Back in 2010, there was a fair amount of hoopla generated by the launch of the E-TRACS S&P 500 Gold Hedged Index ETN (NYSE Arca: SPHG), a first-of-its kind product designed to smooth out bumps in a then-nascent equity market recovery. By tying together two historically divergent assets—gold and stocks—note holders should have been able to simulate S&P 500 returns hedged against the fluctuations of the U.S. dollar versus gold. Why “should have”?
Well, that’s an interesting story. But let’s not get ahead of ourselves.
First, you need to know that SPHG notes are unsecured debt obligations of BBB-plus-rated UBS AG (Jersey). Um, that’s the Isle of Jersey, not the Garden State. You also should know that the SPHG offering was one of the Swiss bank’s most lightly subscribed ETN issues. In October, when a significant liquidity event occurred (more on that in a minute), more than 99 percent of SPHG notes issued remained in the hands of UBS Securities LLC, the bank’s selling agent.
One of the reasons for the light interest was the note’s call feature. Starting in 2011, UBS AG had the right to redeem the notes at market value whenever it pleased. Note buyers, in effect, were forced to give away a put option of indeterminate length with an unknown strike price. No wonder interest was sparse.
Then came that liquidity event. Last fall, UBS AG announced it was suspending issuance of new notes in a wide swath of its ETRACs ETNs, including SPHG. The notes continued to trade on the NYSE Arca mart and UBS Securities LLC could still sell from its inventory the 3.9 million notes it already held.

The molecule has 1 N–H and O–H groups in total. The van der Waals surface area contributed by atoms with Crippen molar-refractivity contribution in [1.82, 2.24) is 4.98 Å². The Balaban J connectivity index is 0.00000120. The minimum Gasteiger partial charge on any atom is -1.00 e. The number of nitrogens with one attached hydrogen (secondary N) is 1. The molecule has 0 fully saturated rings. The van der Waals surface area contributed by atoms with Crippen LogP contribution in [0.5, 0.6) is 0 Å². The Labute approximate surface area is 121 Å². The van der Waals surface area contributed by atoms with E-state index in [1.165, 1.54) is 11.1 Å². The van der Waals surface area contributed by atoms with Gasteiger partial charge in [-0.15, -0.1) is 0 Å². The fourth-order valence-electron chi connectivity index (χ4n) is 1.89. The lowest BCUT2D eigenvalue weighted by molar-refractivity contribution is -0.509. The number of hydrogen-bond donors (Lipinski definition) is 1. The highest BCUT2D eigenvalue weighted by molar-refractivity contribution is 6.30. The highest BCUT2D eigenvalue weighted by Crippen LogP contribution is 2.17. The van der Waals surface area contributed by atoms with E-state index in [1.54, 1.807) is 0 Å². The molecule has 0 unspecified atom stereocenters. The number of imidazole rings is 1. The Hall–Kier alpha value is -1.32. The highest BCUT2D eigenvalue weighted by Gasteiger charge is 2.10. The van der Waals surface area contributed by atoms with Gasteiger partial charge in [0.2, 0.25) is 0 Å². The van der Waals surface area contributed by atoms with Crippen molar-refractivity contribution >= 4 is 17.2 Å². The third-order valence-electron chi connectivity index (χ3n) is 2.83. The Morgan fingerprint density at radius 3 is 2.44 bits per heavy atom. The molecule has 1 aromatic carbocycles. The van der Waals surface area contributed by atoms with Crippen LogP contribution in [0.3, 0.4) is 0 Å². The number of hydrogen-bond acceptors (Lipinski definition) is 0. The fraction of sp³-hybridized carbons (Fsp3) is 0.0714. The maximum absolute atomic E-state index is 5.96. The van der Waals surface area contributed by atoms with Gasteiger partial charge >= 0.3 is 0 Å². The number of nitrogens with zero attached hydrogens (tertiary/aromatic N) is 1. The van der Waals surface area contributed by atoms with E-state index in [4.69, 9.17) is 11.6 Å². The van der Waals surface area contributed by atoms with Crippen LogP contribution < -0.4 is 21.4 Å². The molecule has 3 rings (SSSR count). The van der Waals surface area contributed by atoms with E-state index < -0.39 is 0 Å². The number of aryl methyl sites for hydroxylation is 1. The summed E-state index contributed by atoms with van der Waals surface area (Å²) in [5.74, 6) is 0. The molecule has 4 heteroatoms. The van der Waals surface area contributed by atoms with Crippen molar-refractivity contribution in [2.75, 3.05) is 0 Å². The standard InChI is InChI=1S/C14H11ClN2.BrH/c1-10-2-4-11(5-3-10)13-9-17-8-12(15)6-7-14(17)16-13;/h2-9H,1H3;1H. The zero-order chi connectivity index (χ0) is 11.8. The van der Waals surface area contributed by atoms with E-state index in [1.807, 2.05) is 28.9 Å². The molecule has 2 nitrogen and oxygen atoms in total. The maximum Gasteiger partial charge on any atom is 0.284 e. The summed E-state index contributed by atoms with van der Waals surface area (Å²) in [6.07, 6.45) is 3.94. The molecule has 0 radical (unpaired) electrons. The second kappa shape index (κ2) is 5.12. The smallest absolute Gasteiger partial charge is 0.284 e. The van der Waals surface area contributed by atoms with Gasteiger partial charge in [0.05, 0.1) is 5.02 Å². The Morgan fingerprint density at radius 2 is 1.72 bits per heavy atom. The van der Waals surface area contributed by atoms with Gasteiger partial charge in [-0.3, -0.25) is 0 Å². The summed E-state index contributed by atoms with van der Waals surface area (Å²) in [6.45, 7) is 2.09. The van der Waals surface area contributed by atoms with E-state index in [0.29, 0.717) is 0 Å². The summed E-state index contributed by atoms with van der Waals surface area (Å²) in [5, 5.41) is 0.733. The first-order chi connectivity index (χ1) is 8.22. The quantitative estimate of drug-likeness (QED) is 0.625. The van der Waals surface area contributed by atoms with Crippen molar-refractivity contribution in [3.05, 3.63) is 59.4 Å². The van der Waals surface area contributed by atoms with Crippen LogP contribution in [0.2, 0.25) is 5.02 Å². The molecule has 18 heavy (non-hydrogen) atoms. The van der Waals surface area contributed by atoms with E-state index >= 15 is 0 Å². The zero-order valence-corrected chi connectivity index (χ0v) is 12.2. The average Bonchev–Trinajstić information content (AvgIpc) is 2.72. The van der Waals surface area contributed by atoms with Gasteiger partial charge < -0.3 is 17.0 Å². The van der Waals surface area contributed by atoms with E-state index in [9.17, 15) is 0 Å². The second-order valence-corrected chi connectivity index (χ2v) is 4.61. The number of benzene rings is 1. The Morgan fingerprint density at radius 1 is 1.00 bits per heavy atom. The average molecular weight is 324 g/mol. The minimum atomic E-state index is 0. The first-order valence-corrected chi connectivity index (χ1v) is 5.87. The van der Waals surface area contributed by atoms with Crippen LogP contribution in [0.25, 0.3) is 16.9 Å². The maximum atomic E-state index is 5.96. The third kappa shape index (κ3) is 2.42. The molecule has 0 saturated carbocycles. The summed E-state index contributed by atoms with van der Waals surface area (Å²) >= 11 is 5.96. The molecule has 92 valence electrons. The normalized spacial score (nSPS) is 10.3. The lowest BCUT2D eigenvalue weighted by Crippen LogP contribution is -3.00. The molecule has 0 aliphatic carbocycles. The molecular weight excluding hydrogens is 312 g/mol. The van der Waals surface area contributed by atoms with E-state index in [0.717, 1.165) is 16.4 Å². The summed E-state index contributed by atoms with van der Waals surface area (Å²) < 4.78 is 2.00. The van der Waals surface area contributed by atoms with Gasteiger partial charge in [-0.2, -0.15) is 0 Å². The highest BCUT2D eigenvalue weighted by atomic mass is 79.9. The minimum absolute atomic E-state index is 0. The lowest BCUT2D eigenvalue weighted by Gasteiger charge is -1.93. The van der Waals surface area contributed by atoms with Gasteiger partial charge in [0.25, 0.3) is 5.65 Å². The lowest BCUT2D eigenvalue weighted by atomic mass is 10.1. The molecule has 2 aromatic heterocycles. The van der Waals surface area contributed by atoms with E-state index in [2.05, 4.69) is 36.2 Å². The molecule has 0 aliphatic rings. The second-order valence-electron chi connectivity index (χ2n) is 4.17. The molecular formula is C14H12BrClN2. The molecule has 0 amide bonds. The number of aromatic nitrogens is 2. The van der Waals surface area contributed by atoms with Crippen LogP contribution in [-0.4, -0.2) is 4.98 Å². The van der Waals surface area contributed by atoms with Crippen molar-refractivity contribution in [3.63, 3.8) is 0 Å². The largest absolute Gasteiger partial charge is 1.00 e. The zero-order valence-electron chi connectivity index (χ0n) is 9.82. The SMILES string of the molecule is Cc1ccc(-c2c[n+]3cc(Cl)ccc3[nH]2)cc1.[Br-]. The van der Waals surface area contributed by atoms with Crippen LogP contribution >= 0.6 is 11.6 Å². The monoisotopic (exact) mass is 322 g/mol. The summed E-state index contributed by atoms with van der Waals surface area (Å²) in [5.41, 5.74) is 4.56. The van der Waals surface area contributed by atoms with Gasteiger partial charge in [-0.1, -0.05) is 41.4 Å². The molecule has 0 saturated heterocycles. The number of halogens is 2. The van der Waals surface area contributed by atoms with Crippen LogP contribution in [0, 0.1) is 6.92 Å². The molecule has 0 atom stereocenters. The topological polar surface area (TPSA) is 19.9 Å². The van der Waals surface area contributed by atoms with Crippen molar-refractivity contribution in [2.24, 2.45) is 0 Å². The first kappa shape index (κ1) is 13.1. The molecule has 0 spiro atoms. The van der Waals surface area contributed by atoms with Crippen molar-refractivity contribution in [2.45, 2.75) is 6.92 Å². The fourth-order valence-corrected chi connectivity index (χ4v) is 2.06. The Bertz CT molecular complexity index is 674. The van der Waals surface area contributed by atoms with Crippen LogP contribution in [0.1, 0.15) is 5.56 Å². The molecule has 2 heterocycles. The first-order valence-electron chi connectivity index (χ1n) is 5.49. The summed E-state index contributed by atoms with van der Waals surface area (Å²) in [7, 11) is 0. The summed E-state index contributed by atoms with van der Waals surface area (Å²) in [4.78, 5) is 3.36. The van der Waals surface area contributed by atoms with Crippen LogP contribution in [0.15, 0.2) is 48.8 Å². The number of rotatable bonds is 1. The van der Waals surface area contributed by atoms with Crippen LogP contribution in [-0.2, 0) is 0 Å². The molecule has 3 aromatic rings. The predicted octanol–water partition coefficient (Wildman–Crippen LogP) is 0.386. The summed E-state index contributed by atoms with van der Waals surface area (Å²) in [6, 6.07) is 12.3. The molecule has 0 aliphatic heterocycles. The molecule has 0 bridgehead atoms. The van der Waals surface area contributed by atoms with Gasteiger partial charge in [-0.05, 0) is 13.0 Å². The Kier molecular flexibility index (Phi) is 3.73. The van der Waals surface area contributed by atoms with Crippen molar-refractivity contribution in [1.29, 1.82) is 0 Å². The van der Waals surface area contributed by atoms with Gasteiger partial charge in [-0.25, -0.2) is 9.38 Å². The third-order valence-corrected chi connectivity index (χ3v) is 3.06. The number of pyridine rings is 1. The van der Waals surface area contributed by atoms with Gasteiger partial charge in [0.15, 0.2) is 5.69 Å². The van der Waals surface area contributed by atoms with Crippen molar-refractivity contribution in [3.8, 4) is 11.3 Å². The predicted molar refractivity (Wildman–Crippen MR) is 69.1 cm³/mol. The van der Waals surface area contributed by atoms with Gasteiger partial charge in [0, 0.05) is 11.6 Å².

But no matter; the announcement had a chilling effect on already frozen sales. Then, the ETN dropped off the securities masters of retail brokerages and financial websites. Just try to pull up a quote for SPHG on, say, TD Ameritrade’s platform or on Yahoo! Finance nowadays. You get nuthin’. Zip. Nada. Bupkes.
And that’s too bad. The notes’ intrinsic value has shot up recently as the equity market faltered and gold finally found a bid. The index underlying the SPHG notes was up 12 percent in January versus a 4 percent gain in the S&P 500. And, in February, the correlation between gold and stocks grew even more negative (see the chart below).
Obviously, the value of these notes can’t be realized by new investors. Oh, sure, you can still find a two-way market posted on NYSE Arca, but you’d have a hard time getting a trade executed if your broker won’t recognize the security.
Still, there is hope for those who’d like a self-balancing stock-and-gold package. There’s a new gold-hedged S&P 500 product—this time a fund, not a note—awaiting launch. The REX Gold Hedged S&P 500 ETF (NYSE Arca: GHS) will track virtually the same index as SPHG while carrying lower annual expenses. And it won’t expose holders to the risk of dealing with a capricious debt-issuing bank.
Details can be found at www.rexetf.com.
Brad Zigler is REP./WealthManagement’s Alternative Investments Editor. Previously, he was the head of marketing, research and education for the Pacific Exchange's (now NYSE Arca) option market and the iShares complex of exchange traded funds.